A Souped -Up Ride With the Sk8te Boys of Summer (by noralee)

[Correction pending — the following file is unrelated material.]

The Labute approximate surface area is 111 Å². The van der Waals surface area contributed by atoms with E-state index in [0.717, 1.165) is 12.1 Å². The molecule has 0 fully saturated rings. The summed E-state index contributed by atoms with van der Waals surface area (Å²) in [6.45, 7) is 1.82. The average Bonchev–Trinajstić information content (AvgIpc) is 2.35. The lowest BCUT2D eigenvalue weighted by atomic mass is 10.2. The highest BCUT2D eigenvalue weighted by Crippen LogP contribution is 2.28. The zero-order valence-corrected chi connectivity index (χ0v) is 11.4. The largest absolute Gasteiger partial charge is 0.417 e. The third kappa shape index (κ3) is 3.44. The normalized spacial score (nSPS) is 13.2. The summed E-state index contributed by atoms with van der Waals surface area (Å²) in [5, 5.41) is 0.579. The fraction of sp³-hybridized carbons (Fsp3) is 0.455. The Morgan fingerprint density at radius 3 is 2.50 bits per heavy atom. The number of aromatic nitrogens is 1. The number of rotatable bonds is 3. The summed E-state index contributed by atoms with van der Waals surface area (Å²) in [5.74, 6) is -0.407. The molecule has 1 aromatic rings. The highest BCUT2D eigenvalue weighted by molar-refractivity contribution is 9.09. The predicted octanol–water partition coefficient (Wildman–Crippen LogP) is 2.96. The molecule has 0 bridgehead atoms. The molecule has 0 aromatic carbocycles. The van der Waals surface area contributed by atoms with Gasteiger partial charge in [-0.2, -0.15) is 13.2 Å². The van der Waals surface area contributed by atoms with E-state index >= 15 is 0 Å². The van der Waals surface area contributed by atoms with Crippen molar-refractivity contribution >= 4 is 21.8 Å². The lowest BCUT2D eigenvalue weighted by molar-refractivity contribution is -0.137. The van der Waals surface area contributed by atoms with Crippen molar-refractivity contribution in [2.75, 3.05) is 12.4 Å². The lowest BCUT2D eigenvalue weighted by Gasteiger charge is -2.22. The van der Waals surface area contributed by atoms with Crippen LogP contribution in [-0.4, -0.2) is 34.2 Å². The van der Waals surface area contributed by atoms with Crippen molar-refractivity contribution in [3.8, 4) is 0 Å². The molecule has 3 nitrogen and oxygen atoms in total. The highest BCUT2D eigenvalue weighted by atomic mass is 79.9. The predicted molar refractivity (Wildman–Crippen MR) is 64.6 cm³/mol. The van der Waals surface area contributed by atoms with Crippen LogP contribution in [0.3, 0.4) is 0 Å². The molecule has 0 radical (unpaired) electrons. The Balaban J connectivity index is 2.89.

"Lords of Dogtown" is a rollicking companion piece to Stacy Peralta's documentary "Dogtown and Z-Boys" about the very young men who transformed skateboarding into a commercial extreme sport.Director Catherine Hardwicke has a marvelous, visual instinct for capturing the lightning in a bottle that is the energy of adolescence, as she demonstrated with teenage girls in "Thirteen." While the actors are actually a few years older than the founders of the movement, astoundingly, were, they explode with adolescent fidgeting on the screen that then channels hormonal <more>